1776 makes you think like you're a 18th century general who has to take strategic decions. You learn that you need to sacrifice some of your troops to achieve your overall goals.

When you're playing Kingmaker, you start identifying with the barons and other historical characters who took part in the Wars of the Roses.

What political lessons can people learn by playing the game?

The game has no politics, it's just a way of teaching military strategy.

The plague cards teach the players that they needed better hygiene in medieval times! Kingmaker is good at reflecting how political factions on the same side can be really rivals - and that apparent enemies can be defacto allies. It was fun how the game made controlling the church into an important part of the power struggle.

How would you improve the structure and mechanics of the game?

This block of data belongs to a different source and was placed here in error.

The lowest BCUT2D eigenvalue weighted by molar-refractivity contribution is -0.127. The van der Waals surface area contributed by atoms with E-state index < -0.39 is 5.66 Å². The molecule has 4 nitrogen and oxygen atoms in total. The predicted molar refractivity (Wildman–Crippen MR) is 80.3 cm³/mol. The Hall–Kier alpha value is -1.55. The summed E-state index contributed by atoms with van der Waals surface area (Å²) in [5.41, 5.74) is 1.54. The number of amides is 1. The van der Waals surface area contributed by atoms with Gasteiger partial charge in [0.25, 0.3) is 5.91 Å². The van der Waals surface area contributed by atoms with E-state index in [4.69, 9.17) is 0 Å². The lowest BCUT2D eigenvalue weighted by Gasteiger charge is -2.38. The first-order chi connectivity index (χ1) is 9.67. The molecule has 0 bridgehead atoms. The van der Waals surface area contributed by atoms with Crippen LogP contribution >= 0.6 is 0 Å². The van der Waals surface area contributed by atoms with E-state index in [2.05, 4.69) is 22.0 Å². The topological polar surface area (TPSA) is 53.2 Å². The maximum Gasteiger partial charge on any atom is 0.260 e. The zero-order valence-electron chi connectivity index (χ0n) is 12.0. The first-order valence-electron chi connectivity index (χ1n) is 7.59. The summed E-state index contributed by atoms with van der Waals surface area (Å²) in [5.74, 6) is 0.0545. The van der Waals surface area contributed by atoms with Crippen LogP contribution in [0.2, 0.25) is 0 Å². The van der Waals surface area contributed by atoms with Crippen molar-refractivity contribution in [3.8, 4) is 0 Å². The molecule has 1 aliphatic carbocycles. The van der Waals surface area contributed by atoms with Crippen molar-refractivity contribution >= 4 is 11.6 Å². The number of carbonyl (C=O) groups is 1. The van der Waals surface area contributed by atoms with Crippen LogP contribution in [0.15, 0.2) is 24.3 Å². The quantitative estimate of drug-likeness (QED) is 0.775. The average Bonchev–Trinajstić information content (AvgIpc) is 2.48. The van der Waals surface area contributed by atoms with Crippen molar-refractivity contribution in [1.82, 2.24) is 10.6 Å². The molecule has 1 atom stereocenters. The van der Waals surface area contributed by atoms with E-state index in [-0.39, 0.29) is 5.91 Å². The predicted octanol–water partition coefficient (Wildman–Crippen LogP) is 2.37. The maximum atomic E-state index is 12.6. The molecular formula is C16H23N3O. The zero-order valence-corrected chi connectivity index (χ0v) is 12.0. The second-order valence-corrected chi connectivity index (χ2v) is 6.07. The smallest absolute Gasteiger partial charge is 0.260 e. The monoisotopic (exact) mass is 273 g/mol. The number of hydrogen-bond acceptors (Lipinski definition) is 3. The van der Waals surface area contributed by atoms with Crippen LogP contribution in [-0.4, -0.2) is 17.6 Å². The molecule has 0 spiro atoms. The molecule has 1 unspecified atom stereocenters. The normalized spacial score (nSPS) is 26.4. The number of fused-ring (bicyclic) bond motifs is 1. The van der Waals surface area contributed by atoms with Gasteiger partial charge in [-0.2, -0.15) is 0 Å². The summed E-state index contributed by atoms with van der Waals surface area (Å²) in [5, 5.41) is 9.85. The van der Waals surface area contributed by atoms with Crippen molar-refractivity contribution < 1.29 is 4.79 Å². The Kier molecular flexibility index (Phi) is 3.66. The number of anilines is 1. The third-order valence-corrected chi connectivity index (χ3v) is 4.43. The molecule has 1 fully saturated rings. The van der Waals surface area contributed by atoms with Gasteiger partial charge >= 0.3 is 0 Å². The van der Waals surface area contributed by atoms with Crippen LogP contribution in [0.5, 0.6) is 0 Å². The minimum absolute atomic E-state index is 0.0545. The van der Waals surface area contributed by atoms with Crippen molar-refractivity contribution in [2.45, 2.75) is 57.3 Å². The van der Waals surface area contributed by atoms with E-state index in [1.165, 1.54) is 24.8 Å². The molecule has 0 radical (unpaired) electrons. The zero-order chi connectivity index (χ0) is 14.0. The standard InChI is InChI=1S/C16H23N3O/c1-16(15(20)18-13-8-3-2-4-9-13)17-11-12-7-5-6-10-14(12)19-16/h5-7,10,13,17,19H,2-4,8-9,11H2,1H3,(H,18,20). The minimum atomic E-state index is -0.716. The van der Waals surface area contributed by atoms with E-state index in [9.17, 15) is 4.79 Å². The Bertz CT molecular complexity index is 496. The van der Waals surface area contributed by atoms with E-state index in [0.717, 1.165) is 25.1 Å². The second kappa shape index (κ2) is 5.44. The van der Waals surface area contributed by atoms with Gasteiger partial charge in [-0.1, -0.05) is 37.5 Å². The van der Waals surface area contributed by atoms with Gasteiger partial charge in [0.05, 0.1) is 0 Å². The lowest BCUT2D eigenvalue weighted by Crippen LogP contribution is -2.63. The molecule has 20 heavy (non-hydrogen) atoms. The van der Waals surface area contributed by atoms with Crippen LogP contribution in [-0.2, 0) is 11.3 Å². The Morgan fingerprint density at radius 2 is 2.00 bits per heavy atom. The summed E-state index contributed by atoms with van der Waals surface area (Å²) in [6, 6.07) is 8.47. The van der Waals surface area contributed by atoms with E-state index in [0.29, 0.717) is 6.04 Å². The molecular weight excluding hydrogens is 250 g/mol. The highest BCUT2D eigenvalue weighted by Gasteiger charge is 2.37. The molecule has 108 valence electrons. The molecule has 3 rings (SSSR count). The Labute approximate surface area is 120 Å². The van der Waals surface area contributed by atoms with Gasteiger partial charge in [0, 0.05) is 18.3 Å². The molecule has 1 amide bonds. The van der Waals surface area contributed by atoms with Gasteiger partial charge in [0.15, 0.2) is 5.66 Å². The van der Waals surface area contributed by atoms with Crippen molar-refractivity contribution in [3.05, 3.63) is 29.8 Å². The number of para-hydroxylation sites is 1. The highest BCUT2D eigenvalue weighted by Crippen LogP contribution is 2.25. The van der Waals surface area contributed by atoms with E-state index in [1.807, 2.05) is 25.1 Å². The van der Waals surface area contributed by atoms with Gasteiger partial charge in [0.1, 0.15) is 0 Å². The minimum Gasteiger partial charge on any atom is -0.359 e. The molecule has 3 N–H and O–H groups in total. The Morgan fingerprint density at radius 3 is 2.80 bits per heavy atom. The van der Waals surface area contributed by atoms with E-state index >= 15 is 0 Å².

1776 is a game for only two players - it would be much better to have an American Revolution game with multiple players. For instance, there could be different players for the slave-owning southern states and the free labour northern states on the American side as well as Tories and Whigs on the British side. The game should be much more focused on the politics of the American Revolution rather than the military conflict. If there were less pieces, they wouldn't need to be put into stacks which keep falling over. Probably for patriotic reasons, Avalon Hill made the game much too easy for the Americans to win.

Kingmaker needs a bigger board which would make it easier to find unfamiliar locations. Larger pieces would also be a good idea - maybe they should be magnetic to make them stick to the board. The game has too many pieces and too many rules even though it was easy to pick up after a few moves. Some simplification would make the game easier to understand without sacrificing its entertaining look and feel. More variety in the events cards would be good idea. Perhaps Kingmaker could be adapted for other countries, such as a game on Russian medieval history.